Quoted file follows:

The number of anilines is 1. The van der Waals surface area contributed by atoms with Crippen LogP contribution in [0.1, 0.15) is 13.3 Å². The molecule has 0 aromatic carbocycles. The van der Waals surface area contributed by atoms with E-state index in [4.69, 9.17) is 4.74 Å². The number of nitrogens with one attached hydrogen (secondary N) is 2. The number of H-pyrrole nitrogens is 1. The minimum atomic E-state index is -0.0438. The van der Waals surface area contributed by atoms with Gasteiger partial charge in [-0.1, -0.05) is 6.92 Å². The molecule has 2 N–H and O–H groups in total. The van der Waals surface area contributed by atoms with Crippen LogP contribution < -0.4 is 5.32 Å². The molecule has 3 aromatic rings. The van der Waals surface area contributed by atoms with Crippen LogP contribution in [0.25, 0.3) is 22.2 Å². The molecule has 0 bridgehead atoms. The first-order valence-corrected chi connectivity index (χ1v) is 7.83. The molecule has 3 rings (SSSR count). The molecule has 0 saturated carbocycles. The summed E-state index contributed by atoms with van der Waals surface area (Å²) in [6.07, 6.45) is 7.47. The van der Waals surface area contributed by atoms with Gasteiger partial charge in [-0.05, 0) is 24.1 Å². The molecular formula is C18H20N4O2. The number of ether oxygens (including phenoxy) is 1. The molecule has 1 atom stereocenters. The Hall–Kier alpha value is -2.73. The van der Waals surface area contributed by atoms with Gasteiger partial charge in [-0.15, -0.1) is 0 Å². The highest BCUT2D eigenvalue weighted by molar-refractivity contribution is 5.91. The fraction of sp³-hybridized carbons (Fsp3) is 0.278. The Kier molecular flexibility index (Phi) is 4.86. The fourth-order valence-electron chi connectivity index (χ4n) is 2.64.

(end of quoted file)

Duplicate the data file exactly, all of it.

The number of anilines is 1. The van der Waals surface area contributed by atoms with Crippen LogP contribution in [0.1, 0.15) is 13.3 Å². The molecule has 0 aromatic carbocycles. The van der Waals surface area contributed by atoms with E-state index in [4.69, 9.17) is 4.74 Å². The number of nitrogens with one attached hydrogen (secondary N) is 2. The number of H-pyrrole nitrogens is 1. The minimum atomic E-state index is -0.0438. The van der Waals surface area contributed by atoms with Gasteiger partial charge in [-0.1, -0.05) is 6.92 Å². The molecule has 2 N–H and O–H groups in total. The van der Waals surface area contributed by atoms with Crippen LogP contribution < -0.4 is 5.32 Å². The molecule has 3 aromatic rings. The van der Waals surface area contributed by atoms with Crippen LogP contribution in [0.25, 0.3) is 22.2 Å². The molecule has 0 bridgehead atoms. The first-order valence-corrected chi connectivity index (χ1v) is 7.83. The molecule has 3 rings (SSSR count). The molecule has 0 saturated carbocycles. The summed E-state index contributed by atoms with van der Waals surface area (Å²) in [6.07, 6.45) is 7.47. The van der Waals surface area contributed by atoms with Gasteiger partial charge in [-0.05, 0) is 24.1 Å². The molecular formula is C18H20N4O2. The number of ether oxygens (including phenoxy) is 1. The molecule has 1 atom stereocenters. The Hall–Kier alpha value is -2.73. The van der Waals surface area contributed by atoms with Gasteiger partial charge in [-0.15, -0.1) is 0 Å². The highest BCUT2D eigenvalue weighted by molar-refractivity contribution is 5.91. The fraction of sp³-hybridized carbons (Fsp3) is 0.278. The Kier molecular flexibility index (Phi) is 4.86. The fourth-order valence-electron chi connectivity index (χ4n) is 2.64.